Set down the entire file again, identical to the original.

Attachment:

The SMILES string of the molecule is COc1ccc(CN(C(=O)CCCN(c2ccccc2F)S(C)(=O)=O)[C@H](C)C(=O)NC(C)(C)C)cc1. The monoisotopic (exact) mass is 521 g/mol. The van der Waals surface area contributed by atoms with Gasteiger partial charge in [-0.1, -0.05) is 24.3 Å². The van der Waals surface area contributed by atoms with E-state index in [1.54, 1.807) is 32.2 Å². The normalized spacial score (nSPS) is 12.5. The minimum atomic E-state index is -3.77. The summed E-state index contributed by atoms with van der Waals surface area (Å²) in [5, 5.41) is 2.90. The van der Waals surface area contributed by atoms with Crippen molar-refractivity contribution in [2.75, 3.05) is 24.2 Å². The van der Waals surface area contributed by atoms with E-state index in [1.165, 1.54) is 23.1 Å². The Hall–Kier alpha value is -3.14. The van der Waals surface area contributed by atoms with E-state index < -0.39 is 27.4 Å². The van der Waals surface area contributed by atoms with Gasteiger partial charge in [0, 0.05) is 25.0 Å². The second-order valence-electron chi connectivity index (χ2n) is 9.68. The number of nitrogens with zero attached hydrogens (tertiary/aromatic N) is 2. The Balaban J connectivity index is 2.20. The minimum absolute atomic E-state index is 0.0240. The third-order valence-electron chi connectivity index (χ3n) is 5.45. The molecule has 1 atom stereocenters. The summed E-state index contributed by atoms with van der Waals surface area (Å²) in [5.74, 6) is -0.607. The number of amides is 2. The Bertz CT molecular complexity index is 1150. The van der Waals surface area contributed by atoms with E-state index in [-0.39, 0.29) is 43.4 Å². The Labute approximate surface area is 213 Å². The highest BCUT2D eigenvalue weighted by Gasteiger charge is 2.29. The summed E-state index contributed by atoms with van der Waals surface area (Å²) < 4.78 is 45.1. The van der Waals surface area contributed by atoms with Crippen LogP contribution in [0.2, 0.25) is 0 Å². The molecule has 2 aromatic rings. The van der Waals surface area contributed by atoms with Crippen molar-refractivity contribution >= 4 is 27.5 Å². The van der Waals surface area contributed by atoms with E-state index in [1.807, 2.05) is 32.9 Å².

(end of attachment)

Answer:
The SMILES string of the molecule is COc1ccc(CN(C(=O)CCCN(c2ccccc2F)S(C)(=O)=O)[C@H](C)C(=O)NC(C)(C)C)cc1. The monoisotopic (exact) mass is 521 g/mol. The van der Waals surface area contributed by atoms with Gasteiger partial charge in [-0.1, -0.05) is 24.3 Å². The van der Waals surface area contributed by atoms with E-state index in [1.54, 1.807) is 32.2 Å². The normalized spacial score (nSPS) is 12.5. The minimum atomic E-state index is -3.77. The summed E-state index contributed by atoms with van der Waals surface area (Å²) in [5, 5.41) is 2.90. The van der Waals surface area contributed by atoms with Crippen molar-refractivity contribution in [2.75, 3.05) is 24.2 Å². The van der Waals surface area contributed by atoms with E-state index in [1.165, 1.54) is 23.1 Å². The Hall–Kier alpha value is -3.14. The van der Waals surface area contributed by atoms with E-state index < -0.39 is 27.4 Å². The van der Waals surface area contributed by atoms with Gasteiger partial charge in [0, 0.05) is 25.0 Å². The second-order valence-electron chi connectivity index (χ2n) is 9.68. The number of nitrogens with zero attached hydrogens (tertiary/aromatic N) is 2. The Balaban J connectivity index is 2.20. The minimum absolute atomic E-state index is 0.0240. The third-order valence-electron chi connectivity index (χ3n) is 5.45. The molecule has 1 atom stereocenters. The summed E-state index contributed by atoms with van der Waals surface area (Å²) in [5.74, 6) is -0.607. The number of amides is 2. The Bertz CT molecular complexity index is 1150. The van der Waals surface area contributed by atoms with E-state index in [-0.39, 0.29) is 43.4 Å². The Labute approximate surface area is 213 Å². The highest BCUT2D eigenvalue weighted by Gasteiger charge is 2.29. The summed E-state index contributed by atoms with van der Waals surface area (Å²) < 4.78 is 45.1. The van der Waals surface area contributed by atoms with Crippen LogP contribution in [0.2, 0.25) is 0 Å². The molecule has 2 aromatic rings. The van der Waals surface area contributed by atoms with Crippen molar-refractivity contribution >= 4 is 27.5 Å². The van der Waals surface area contributed by atoms with E-state index in [1.807, 2.05) is 32.9 Å².